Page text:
Chief Justice Ntezilyayo challenges international community on new mechanisms to fight Genocide ideology


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Chief Justice Ntezilyayo challenges international community on new mechanisms to fight Genocide ideology

Yanditswe Feb, 03 2020 18:02 PM

This Monday, the Aegis Trust in partnership with the embassy of Israel in Kigali and B'nai B'rith international convened an international conference on incitement and dehumanization as precursors to genocide and crimes against humanity.

While speaking at the meeting, the Chief Justice of Rwanda, Faustin Ntezilyayo said that hate and discrimination is a big challenge which means that fighting against genocide incitement and dehumanization is an obligation to all of us saying in order to prevent genocides, there is a need to have proper channels of justice.

The international conference on incitement and dehumanization brought together scholars, activists and Genocide survivors from and outside Rwanda to mark the 75th anniversary of the liberation of the Nazi death camp, signaling the final chapter of the holocaust as well as reflecting on the genocide against the Tutsi in Rwanda ahead of Kwibuka that will be observed in April this year.

"What needs to be done is to continue giving exemplary punishments to the ones that commit genocide atrocities or acts that look like them. There also needs to be continued sensitization to the youth and making them aware that these actions are bad hence the research conducted by the Rwandan senate last year," Chief Justice Ntezilyayo said.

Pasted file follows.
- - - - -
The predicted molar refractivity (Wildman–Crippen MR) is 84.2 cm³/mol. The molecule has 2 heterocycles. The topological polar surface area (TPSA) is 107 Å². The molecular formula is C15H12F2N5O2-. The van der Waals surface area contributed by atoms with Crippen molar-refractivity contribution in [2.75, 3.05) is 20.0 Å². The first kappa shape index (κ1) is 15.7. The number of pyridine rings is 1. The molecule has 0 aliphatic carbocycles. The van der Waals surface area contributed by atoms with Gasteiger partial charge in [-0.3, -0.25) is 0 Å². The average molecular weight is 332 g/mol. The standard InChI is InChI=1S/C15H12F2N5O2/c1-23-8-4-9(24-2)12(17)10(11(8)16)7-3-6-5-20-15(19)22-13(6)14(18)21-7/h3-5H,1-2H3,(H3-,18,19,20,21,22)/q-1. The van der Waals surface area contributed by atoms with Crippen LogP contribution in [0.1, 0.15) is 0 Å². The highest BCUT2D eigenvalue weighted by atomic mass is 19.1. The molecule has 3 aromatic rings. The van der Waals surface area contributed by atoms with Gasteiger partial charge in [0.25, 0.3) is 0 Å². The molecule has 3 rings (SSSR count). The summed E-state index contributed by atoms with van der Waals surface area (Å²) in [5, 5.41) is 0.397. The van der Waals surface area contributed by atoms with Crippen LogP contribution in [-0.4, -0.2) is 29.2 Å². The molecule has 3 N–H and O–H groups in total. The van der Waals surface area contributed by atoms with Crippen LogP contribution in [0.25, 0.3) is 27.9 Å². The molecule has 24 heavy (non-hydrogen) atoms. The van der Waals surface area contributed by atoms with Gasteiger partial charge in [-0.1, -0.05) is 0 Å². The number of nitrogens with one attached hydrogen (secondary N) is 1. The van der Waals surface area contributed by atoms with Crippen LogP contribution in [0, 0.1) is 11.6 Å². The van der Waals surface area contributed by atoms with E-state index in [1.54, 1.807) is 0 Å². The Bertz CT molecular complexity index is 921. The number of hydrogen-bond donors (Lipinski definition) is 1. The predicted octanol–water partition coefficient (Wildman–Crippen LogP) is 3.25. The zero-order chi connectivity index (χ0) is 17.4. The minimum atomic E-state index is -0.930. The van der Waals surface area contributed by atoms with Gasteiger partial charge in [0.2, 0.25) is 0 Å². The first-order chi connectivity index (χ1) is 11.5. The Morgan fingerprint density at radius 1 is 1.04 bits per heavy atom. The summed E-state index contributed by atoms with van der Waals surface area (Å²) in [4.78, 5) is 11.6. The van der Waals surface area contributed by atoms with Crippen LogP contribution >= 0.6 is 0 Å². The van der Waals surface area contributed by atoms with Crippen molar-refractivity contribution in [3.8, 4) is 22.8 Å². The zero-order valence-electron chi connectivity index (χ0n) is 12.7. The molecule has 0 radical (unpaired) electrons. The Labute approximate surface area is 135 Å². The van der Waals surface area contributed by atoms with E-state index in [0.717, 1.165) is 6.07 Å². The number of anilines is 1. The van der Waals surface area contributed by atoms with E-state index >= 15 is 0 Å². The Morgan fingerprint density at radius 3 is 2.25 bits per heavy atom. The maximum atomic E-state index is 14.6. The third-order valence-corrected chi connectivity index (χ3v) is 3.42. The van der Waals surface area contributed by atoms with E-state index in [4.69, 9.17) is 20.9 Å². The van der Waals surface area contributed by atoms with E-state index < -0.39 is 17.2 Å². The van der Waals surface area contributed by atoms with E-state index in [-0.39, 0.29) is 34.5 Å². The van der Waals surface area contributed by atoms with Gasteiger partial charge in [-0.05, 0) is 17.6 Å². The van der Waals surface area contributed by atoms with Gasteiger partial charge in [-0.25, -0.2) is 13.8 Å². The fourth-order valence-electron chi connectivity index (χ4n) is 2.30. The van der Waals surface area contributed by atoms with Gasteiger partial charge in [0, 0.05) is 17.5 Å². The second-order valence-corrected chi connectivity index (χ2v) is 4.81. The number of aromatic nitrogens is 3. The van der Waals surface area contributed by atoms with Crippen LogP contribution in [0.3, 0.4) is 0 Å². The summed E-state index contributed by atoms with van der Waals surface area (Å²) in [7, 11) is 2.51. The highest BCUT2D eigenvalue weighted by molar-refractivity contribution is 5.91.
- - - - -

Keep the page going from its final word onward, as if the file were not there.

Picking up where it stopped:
The Ambassador of Israel to Rwanda, Ron Adam, describes Rwanda after the 1994 genocide against the Tutsi as such an inspiration and went on to call upon world leaders to protect against the dehumanization and denial of genocide atrocities.

"At the end of the day, human dignity will win if we fulfill our obligation — an obligation of remembrance: to never allow the memory of those who died to be forgotten by anyone, anywhere in the world,"  Ambassador Ron said. 

Aegis Trust through collaboration with the government of Rwanda is working to break cycles of violence and mass atrocities through peace and values education.

Esther Mujawayo a survivor of the 1994 genocide against the Tutsi is grateful for such meetings and collaborations in the fight against dehumanization 

"The more we keep silent, the more history repeats itself. Its been 75 years for the Jews and they are still fighting against genocide denial, something that happened under everyone's watch. For us, it's been 25years coming to 26 and we also have such people. People mistake us talking about this to be out of hatred but that's not the case. It is because we want people to know how it happened. So if people know how this comes about, then it would be easy to stop such actions," Mujawayo said. 

The conference examined forms of indoctrination to hatred, fanaticism, and violence that have historically led to mass atrocities, as well as relevant contemporary challenges and some approaches to trauma and future prevention. 

Gloria Mutesi reports 

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